Book: Capital in the Twenty-First Century
Author: Thomas Piketty
Publisher: Harvard Business Publishing
Pages: 696 pages
Price: Rs 1495
Rising income inequality has been a cause of much concern globally. RBI governor Raghuram Rajan points it out as one of the key “fault lines” in the global economy that caused the global financial crisis of 2008, and which is still unresolved. So, not surprisingly, Thomas Piketty’s acclaimed and controversial book has made waves among academics as well as financial commentators. Piketty freely acknowledges that inequality and the ways to address it are deeply political issues. His take on French President François Hollande’s 75 per cent peak income tax rate is also clear: “Wealth is so concentrated that a large segment of society is virtually unaware of its existence.” He frets about the political power of the ultra-rich.
But it would be grossly unfair and indeed myopic to view the tome through this prism. Some of Piketty’s conclusions are debatable. A good academician, he accepts this: “All my conclusions are by nature tenuous and deserve to be questioned and debated.” In the eyes of this reviewer, the book and Piketty’s research serve as the starting point of a debate, not the end of one. The book’s key contributions to the debate are two-fold: the data and the framework.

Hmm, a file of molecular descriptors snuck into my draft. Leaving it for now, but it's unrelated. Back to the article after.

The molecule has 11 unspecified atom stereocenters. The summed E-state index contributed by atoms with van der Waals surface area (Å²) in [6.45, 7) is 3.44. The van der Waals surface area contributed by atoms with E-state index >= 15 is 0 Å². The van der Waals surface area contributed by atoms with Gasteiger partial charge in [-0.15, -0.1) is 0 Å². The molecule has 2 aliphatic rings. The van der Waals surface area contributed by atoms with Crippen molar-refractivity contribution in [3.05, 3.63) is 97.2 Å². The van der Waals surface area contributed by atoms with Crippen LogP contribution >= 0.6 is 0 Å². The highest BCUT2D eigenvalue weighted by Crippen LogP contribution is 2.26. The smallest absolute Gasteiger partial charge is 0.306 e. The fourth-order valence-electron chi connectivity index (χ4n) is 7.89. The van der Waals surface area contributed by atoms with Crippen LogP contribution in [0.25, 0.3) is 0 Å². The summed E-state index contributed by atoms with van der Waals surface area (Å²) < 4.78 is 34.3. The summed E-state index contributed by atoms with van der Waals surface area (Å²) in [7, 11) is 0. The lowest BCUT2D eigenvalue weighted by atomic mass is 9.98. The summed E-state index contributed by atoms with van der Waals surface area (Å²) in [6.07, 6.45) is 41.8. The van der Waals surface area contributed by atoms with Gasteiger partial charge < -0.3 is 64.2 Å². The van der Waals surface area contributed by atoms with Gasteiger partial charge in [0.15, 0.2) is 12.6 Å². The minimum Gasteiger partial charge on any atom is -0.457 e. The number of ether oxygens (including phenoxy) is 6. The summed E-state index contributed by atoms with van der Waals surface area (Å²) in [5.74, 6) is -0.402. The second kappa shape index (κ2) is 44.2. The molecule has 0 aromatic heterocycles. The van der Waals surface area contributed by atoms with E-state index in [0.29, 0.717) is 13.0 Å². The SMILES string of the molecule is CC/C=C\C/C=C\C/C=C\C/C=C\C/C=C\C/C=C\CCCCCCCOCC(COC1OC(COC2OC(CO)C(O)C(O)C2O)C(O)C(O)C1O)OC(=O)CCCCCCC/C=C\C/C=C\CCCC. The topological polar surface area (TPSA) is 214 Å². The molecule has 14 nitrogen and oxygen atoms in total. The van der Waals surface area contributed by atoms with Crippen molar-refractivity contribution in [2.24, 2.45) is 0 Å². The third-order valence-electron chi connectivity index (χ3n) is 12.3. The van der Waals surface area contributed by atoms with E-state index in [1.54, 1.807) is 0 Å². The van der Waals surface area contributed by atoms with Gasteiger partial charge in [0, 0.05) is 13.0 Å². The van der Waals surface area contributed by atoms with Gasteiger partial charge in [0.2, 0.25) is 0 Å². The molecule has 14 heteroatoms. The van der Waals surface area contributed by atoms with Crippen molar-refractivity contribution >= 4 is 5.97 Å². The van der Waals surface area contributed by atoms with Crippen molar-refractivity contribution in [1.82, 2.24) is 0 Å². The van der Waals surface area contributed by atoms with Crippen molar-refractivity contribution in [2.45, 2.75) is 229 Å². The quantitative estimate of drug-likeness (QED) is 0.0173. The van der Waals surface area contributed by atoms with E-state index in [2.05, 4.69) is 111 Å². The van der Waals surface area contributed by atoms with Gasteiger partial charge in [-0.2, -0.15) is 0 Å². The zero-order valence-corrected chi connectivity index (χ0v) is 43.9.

Piketty starts with a denunciation of economic theory and its inclination to theorise without any data. He has led a 15-year-long global collaboration to tabulate and estimate wealth and income data going back to 1700. He gathered data on tax returns for the previous century, mined past research and even the novels of Jane Austen and Honoré de Balzac for the period before that (http://topincomes.gmond.parisschoolofeconomics.eu/).In his framework, income is divided into income from labour and income from capital. These two streams vary in importance: for the ultra-rich (the top 1 per cent), most of income comes from capital (dividends, interest on bonds, rents, etc.) whereas for most of the rest, income from labour (wages) dominates. It follows that income inequality can be due to a dominance of capital over labour, and/or extreme wage inequality.
This framework drives some brilliant insights, like splitting the top 10 per cent earners into “the first 9 per cent” and the “top 1 per cent”: the former are wage-dependent and the latter capital dependent. This explains why during the Great Depression, the income share of the top 10 per cent went up even when that of the top 1 per cent fell. Senior-level jobs, particularly in government, were not hurt as much as low-level jobs, while there was significant capital destruction.
It also helps dismiss the popular “trickle-down” theory, which says that inequality rises in the early stages of economic growth but normalises naturally later. Piketty notes that the sharp reduction in inequality in the period between the two World Wars, often quoted by “trickle-down” theorists, was mostly driven by large-scale destruction of capital.
Piketty accepts continued…